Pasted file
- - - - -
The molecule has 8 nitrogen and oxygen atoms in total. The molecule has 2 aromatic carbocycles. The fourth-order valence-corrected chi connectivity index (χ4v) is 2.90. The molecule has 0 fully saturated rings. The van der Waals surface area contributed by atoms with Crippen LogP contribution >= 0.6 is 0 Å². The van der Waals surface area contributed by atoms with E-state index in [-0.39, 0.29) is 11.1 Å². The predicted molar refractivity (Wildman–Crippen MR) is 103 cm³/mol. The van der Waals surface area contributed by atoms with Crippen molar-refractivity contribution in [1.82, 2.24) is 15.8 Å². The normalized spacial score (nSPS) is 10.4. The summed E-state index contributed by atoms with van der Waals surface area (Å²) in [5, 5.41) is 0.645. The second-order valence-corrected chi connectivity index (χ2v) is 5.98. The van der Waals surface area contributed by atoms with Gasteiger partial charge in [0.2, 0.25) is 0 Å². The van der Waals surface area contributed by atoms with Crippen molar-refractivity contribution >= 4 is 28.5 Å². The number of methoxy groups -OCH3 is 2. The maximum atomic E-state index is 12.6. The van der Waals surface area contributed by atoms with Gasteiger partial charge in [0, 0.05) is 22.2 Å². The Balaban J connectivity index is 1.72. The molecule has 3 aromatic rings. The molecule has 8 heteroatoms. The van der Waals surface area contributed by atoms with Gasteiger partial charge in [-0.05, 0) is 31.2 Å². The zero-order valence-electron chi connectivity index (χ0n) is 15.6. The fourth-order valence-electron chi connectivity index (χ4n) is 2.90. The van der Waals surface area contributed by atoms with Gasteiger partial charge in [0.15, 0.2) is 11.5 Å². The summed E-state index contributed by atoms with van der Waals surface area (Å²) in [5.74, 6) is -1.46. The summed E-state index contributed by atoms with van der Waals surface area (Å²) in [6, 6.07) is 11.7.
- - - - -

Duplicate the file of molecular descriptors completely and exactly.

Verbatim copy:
The molecule has 8 nitrogen and oxygen atoms in total. The molecule has 2 aromatic carbocycles. The fourth-order valence-corrected chi connectivity index (χ4v) is 2.90. The molecule has 0 fully saturated rings. The van der Waals surface area contributed by atoms with Crippen LogP contribution >= 0.6 is 0 Å². The van der Waals surface area contributed by atoms with E-state index in [-0.39, 0.29) is 11.1 Å². The predicted molar refractivity (Wildman–Crippen MR) is 103 cm³/mol. The van der Waals surface area contributed by atoms with Crippen molar-refractivity contribution in [1.82, 2.24) is 15.8 Å². The normalized spacial score (nSPS) is 10.4. The summed E-state index contributed by atoms with van der Waals surface area (Å²) in [5, 5.41) is 0.645. The second-order valence-corrected chi connectivity index (χ2v) is 5.98. The van der Waals surface area contributed by atoms with Gasteiger partial charge in [0.2, 0.25) is 0 Å². The van der Waals surface area contributed by atoms with Crippen molar-refractivity contribution >= 4 is 28.5 Å². The number of methoxy groups -OCH3 is 2. The maximum atomic E-state index is 12.6. The van der Waals surface area contributed by atoms with Gasteiger partial charge in [0, 0.05) is 22.2 Å². The Balaban J connectivity index is 1.72. The molecule has 3 aromatic rings. The molecule has 8 heteroatoms. The van der Waals surface area contributed by atoms with Gasteiger partial charge in [-0.05, 0) is 31.2 Å². The zero-order valence-electron chi connectivity index (χ0n) is 15.6. The fourth-order valence-electron chi connectivity index (χ4n) is 2.90. The van der Waals surface area contributed by atoms with Gasteiger partial charge in [0.15, 0.2) is 11.5 Å². The summed E-state index contributed by atoms with van der Waals surface area (Å²) in [5.74, 6) is -1.46. The summed E-state index contributed by atoms with van der Waals surface area (Å²) in [6, 6.07) is 11.7.